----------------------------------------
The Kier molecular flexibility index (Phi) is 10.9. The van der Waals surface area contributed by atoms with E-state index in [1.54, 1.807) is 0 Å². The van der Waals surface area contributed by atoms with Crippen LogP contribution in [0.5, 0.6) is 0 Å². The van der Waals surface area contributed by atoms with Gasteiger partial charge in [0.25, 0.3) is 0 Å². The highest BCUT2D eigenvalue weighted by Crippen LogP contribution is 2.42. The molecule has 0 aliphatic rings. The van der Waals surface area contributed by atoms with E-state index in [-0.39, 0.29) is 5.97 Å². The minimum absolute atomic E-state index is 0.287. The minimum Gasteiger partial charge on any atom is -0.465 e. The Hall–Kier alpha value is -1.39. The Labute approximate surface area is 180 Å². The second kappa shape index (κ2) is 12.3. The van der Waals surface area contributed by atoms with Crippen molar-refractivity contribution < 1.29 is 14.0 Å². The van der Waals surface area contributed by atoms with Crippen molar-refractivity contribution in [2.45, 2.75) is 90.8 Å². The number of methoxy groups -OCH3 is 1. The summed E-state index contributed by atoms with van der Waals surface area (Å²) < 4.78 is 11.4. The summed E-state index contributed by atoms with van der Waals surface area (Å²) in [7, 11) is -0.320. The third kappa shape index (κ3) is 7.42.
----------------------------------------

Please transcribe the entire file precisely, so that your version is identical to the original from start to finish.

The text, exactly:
The Kier molecular flexibility index (Phi) is 10.9. The van der Waals surface area contributed by atoms with E-state index in [1.54, 1.807) is 0 Å². The van der Waals surface area contributed by atoms with Crippen LogP contribution in [0.5, 0.6) is 0 Å². The van der Waals surface area contributed by atoms with Gasteiger partial charge in [0.25, 0.3) is 0 Å². The highest BCUT2D eigenvalue weighted by Crippen LogP contribution is 2.42. The molecule has 0 aliphatic rings. The van der Waals surface area contributed by atoms with E-state index in [-0.39, 0.29) is 5.97 Å². The minimum absolute atomic E-state index is 0.287. The minimum Gasteiger partial charge on any atom is -0.465 e. The Hall–Kier alpha value is -1.39. The Labute approximate surface area is 180 Å². The second kappa shape index (κ2) is 12.3. The van der Waals surface area contributed by atoms with Crippen molar-refractivity contribution < 1.29 is 14.0 Å². The van der Waals surface area contributed by atoms with Crippen molar-refractivity contribution in [2.45, 2.75) is 90.8 Å². The number of methoxy groups -OCH3 is 1. The summed E-state index contributed by atoms with van der Waals surface area (Å²) < 4.78 is 11.4. The summed E-state index contributed by atoms with van der Waals surface area (Å²) in [7, 11) is -0.320. The third kappa shape index (κ3) is 7.42.